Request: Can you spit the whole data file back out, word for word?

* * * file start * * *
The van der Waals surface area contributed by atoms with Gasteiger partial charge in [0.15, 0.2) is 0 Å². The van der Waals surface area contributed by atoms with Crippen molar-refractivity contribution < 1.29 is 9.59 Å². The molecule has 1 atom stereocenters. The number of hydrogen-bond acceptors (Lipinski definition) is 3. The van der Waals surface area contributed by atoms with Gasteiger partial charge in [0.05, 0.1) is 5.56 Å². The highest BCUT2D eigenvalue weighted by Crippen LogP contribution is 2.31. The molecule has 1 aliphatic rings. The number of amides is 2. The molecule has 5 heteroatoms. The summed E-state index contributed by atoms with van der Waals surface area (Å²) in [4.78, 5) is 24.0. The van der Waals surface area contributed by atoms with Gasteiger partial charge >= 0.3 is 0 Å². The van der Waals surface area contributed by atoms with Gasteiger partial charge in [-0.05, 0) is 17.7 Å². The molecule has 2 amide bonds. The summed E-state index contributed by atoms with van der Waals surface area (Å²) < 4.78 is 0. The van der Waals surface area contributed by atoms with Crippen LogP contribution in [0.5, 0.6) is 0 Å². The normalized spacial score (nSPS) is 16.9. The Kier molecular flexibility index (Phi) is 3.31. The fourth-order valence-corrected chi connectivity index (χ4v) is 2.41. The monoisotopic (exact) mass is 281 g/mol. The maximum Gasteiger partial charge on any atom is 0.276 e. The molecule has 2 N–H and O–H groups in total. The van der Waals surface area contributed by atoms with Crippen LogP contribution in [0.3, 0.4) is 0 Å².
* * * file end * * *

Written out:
The van der Waals surface area contributed by atoms with Gasteiger partial charge in [0.15, 0.2) is 0 Å². The van der Waals surface area contributed by atoms with Crippen molar-refractivity contribution < 1.29 is 9.59 Å². The molecule has 1 atom stereocenters. The number of hydrogen-bond acceptors (Lipinski definition) is 3. The van der Waals surface area contributed by atoms with Gasteiger partial charge in [0.05, 0.1) is 5.56 Å². The highest BCUT2D eigenvalue weighted by Crippen LogP contribution is 2.31. The molecule has 1 aliphatic rings. The number of amides is 2. The molecule has 5 heteroatoms. The summed E-state index contributed by atoms with van der Waals surface area (Å²) in [4.78, 5) is 24.0. The van der Waals surface area contributed by atoms with Gasteiger partial charge >= 0.3 is 0 Å². The van der Waals surface area contributed by atoms with Gasteiger partial charge in [-0.05, 0) is 17.7 Å². The molecule has 2 amide bonds. The summed E-state index contributed by atoms with van der Waals surface area (Å²) < 4.78 is 0. The van der Waals surface area contributed by atoms with Crippen LogP contribution in [0.5, 0.6) is 0 Å². The normalized spacial score (nSPS) is 16.9. The Kier molecular flexibility index (Phi) is 3.31. The fourth-order valence-corrected chi connectivity index (χ4v) is 2.41. The monoisotopic (exact) mass is 281 g/mol. The maximum Gasteiger partial charge on any atom is 0.276 e. The molecule has 2 N–H and O–H groups in total. The van der Waals surface area contributed by atoms with Crippen LogP contribution in [0.3, 0.4) is 0 Å².